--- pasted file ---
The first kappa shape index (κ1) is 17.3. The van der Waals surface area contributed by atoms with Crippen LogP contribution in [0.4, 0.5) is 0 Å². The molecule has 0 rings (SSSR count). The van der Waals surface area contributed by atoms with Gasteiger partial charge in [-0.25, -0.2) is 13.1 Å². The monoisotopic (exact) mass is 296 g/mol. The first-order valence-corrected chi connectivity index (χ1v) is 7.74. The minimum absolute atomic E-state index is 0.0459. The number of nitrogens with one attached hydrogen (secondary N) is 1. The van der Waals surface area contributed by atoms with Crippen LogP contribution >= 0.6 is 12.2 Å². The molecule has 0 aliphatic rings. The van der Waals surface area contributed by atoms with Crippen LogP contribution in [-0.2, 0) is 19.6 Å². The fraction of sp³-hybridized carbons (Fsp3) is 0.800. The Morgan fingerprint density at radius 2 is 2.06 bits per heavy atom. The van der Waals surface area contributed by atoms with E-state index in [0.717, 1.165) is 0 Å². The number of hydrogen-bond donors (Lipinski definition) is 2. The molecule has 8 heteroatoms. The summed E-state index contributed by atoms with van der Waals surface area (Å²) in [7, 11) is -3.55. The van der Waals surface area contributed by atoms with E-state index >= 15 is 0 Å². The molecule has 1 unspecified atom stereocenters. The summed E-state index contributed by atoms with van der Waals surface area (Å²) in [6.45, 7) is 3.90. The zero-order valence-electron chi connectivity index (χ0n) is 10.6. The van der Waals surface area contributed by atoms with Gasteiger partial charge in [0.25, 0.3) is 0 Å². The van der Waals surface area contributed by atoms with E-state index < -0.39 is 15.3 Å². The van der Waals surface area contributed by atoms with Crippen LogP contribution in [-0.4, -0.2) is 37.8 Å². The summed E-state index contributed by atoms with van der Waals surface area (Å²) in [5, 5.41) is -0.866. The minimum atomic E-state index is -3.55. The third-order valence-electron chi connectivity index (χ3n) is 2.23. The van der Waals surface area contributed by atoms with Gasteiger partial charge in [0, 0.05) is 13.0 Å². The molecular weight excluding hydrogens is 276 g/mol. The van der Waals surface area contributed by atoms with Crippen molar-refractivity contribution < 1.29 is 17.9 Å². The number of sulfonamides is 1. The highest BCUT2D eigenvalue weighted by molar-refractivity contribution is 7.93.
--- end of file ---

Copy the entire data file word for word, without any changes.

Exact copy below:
The first kappa shape index (κ1) is 17.3. The van der Waals surface area contributed by atoms with Crippen LogP contribution in [0.4, 0.5) is 0 Å². The molecule has 0 rings (SSSR count). The van der Waals surface area contributed by atoms with Gasteiger partial charge in [-0.25, -0.2) is 13.1 Å². The monoisotopic (exact) mass is 296 g/mol. The first-order valence-corrected chi connectivity index (χ1v) is 7.74. The minimum absolute atomic E-state index is 0.0459. The number of nitrogens with one attached hydrogen (secondary N) is 1. The van der Waals surface area contributed by atoms with Crippen LogP contribution >= 0.6 is 12.2 Å². The molecule has 0 aliphatic rings. The van der Waals surface area contributed by atoms with Crippen LogP contribution in [-0.2, 0) is 19.6 Å². The fraction of sp³-hybridized carbons (Fsp3) is 0.800. The Morgan fingerprint density at radius 2 is 2.06 bits per heavy atom. The van der Waals surface area contributed by atoms with E-state index in [0.717, 1.165) is 0 Å². The number of hydrogen-bond donors (Lipinski definition) is 2. The molecule has 8 heteroatoms. The summed E-state index contributed by atoms with van der Waals surface area (Å²) in [7, 11) is -3.55. The van der Waals surface area contributed by atoms with E-state index >= 15 is 0 Å². The molecule has 1 unspecified atom stereocenters. The summed E-state index contributed by atoms with van der Waals surface area (Å²) in [6.45, 7) is 3.90. The zero-order valence-electron chi connectivity index (χ0n) is 10.6. The van der Waals surface area contributed by atoms with Gasteiger partial charge in [0.25, 0.3) is 0 Å². The van der Waals surface area contributed by atoms with E-state index < -0.39 is 15.3 Å². The van der Waals surface area contributed by atoms with Crippen LogP contribution in [-0.4, -0.2) is 37.8 Å². The summed E-state index contributed by atoms with van der Waals surface area (Å²) in [5, 5.41) is -0.866. The minimum atomic E-state index is -3.55. The third-order valence-electron chi connectivity index (χ3n) is 2.23. The van der Waals surface area contributed by atoms with Gasteiger partial charge in [0, 0.05) is 13.0 Å². The molecular weight excluding hydrogens is 276 g/mol. The van der Waals surface area contributed by atoms with Crippen molar-refractivity contribution < 1.29 is 17.9 Å². The number of sulfonamides is 1. The highest BCUT2D eigenvalue weighted by molar-refractivity contribution is 7.93.